Jonathan Watts

Dave Jones, the lead author of the report, said governments must dramatically accelerate the electricity transition so that global coal generation collapses throughout the 2020s.

“To switch from coal into gas is just swapping one fossil fuel for another. The cheapest and quickest way to end coal generation is through a rapid rollout of wind and solar,” he said.

“But without concerted policymaker efforts to boost wind and solar, we will fail to meet climate targets. China’s growth in coal, and to some extent gas, is alarming but the answers are all there.”

The EU has made the fastest progress towards replacing coal with wind and solar power, while the US has increased its reliance on gas following its shale boom in recent years.

The report revealed that renewable wind and solar power rose by 15% in 2019 to make up 8% of the world’s electricity.

In the EU, wind and solar power made up almost a fifth of the electricity generated last year, ahead of the US which relied on these renewable sources for 11% of its electricity. In China and India, renewable energy made up 8% and 9% of the electricity system, respectively.

To meet the Paris climate goals, the world needs to record a compound growth rate of 15% for wind and solar generation every year – which will require “a colossal effort”, the report warned.

The electricity generation report was published as a separate piece of research claimed that 38 out of 75 of the world’s largest asset managers are stalling on taking action on environmental, social and governance (ESG) issues.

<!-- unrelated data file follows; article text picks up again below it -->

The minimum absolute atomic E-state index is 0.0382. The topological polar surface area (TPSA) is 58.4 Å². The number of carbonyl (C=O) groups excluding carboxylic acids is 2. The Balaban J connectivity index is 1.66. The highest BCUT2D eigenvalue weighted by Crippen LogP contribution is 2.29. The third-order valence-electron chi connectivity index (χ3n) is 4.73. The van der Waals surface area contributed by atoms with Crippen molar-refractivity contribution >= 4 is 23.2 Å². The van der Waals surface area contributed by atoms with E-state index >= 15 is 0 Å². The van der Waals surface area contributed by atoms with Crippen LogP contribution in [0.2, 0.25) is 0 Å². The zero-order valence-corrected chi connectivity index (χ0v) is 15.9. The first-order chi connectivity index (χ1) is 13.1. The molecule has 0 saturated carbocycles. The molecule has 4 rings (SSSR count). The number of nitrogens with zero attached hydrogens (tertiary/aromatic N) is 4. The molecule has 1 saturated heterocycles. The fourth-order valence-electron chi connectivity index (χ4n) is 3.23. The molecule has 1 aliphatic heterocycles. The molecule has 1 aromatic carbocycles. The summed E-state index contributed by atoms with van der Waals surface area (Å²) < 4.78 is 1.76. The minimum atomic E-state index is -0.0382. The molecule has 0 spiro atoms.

The latest ranking by Asset Owners Disclosure Project, a scheme managed by the investment campaign group ShareAction, found that the 38 asset managers have weak or nonexistent policy commitments and fail to account for their real-world impacts across their mainstream assets.

The survey also claimed that the investment managers often lack appropriate engagement and escalation processes on climate change, human rights and biodiversity.

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Scores were based on a survey of activities in responsible investment governance, climate change, human rights, and biodiversity and ranged between AAA to E. Not a single asset manager was granted an AAA or AA rating, the top two scores available.

Felix Nagrawala, ShareAction analyst, said: While many in the industry are eager to promote their ESG credentials, our analysis clearly indicates that few of the world’s largest asset managers can lay claim to having a truly sustainable approach across all their investments.”

ShareAction said the world’s six largest asset managers – including BlackRock (rated D), State Street (D) and Vanguard (E) – were among the worst performers.

Vanguard said it was committed to companies making “appropriate disclosures on governance, strategy and performance on relevant ESG risks”. BlackRock and State Street did not respond to a request for comment.